Sprint CEO Michel Combes and the 1Million Project Foundation has announced new, significant investments to support Kansas City area high school students who lack home internet access and struggle to keep up with their peers.
Combes outlined a drastic expansion of the 1Million Project Foundation’s (1MPF) effort to give free devices and internet access to every high schooler in the KC Metro who does not have reliable broadband service at home. The program will expand locally from four districts to 17, and will nearly double the number of KC area student participants to a total of 6,400.
At an event hosted by Kansas City Public Schools at Central Academy of Excellence attended by Kansas City Mayor Sly James and superintendents representing ten KC area school districts, Combes also offered details on Sprint and the 1Million Project Foundation’s partnership with Best Buy to open a Teen Tech Center in the area to provide local teens with access to free technology and training needed for future success.
“Education is the foundation for success in life, and not having access to the internet when you go home each day from school can greatly hinder a student’s ability to complete homework, conduct research, and apply for jobs and college admission,” said Combes.
“Sprint is a company that cares deeply about its customers and communities, and that is why we are helping low-income students here in Kansas City by supporting the 1Million Project and joining forces with Best Buy. The 1Million Project’s mission is to connect 1 million high school students nationwide, and this morning – right here in our hometown – marks an important milestone on that journey.”
Sprint first launched the 1Million Project Foundation in August 2017. During the 2017-2018 school year, the 1Million Project served 113,000 students nationwide, and this school year, an additional 150,000 students will receive a free mobile device and free internet access. The initiative helps to address the homework gap that affects high school students living in the more than 5 million households across the country lacking high-speed internet access.
In Kansas City, MO, approximately 24% of households do not have internet access, and that number climbs to nearly 33% in Kansas City, KS. Last school year, the foundation worked with four local school districts to help 3,400 students by providing them the essential digital tools they need to access the internet anywhere, anytime just as most of their classmates do. With the expansion announced today, 13 new school districts and 3,000 additional students will join. KC Area 1Million Project Foundation school districts include (* indicates new participants):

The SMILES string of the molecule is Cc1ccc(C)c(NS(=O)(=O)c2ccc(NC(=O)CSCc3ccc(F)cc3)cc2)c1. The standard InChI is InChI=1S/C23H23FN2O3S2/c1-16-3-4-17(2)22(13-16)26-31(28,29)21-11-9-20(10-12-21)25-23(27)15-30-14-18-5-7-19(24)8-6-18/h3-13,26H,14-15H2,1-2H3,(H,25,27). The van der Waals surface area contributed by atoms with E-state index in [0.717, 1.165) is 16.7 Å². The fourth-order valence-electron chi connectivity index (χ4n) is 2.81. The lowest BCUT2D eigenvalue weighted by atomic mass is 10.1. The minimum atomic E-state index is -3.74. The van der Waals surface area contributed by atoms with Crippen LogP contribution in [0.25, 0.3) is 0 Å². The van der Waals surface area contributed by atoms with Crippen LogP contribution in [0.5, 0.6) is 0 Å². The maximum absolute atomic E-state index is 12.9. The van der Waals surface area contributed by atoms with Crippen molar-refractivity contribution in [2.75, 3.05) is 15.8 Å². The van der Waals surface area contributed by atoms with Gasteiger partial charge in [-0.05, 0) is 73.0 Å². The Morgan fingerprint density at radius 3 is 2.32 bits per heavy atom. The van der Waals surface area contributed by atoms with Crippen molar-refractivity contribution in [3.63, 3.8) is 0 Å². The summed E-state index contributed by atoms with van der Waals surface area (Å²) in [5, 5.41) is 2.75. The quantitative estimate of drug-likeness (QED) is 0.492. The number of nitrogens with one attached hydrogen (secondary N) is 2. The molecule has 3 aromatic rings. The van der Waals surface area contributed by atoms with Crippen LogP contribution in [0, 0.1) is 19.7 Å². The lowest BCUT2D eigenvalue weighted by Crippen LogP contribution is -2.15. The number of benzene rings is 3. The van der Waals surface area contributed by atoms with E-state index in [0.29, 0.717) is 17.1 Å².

•Belton School District #124*
•Blue Springs R-IV School District*
•Blue Valley School District*
•Center School District #58*
•Grandview C-4 School District
•Hickman Mills C-1 School District
•Independence School District
•Kansas City, KS Public Schools*
•Kansas City Public Schools
•Lathrop R-II School District*
•Liberty 53 School District*
•North Kansas City Schools*
•Ottawa Unified School District 290*
•Rich Hill R-IV School District*
•Spring Hill School District*
•Tonganoxie Unified School District 464*
•Turner Unified School District #202*
Additional interested Metro-area schools can apply online for the program.
“Investing in the education of Kansas City’s children is fundamental to the economic development of our city,” said Mayor James. “Equipping our students with the digital tools required to be successful in today’s globalized world is absolutely essential to preparing them to be productive citizens in the first-class workforce of tomorrow.”
“Thanks to Sprint and the Sprint Foundation, we’ve been able to provide WiFi internet access for hundreds of KCPS students. And we are extremely grateful to everyone who has made this possible,” said KCPS
Superintendent Mark Bedell. “We must address the needs of the entire family when it comes to digital literacy. That’s why our community and business partnerships like this one are so important.”
Best Buy plans to build new Teen Tech Centers in seven cities across the country. Sprint and the 1Million Project Foundation will proudly sponsor the center in Kansas City. Best Buy will build the center and local nonprofits will be invited to apply to house and operate it. The Teen Tech Centers provide a safe space for teens in underserved areas to drop in after school and have access to the best technology while they do their homework and learn new things like photography and robotics.
Sprint and the 1Million Project Foundation will also team with Best Buy and the Clubhouse Network to develop Kansas City’s first Best Buy Teen Tech Center. The Center will provide young people from underserved communities with free hands-on, year-round tech access and education in an after-school setting, through activities like 3D printing, coding, photography, video production and more.
“We’re thrilled to partner with Sprint and the 1Million Project Foundation to provide the youth of Kansas City with access to the training and tools they need to further their education and prepare for tech-reliant careers,” said Andrea Wood, Head of Social Impact at Best Buy. “Kansas City joins a growing national network of locally-based centers that will expand to 60 locations across the U.S., Canada and Mexico by 2020.”
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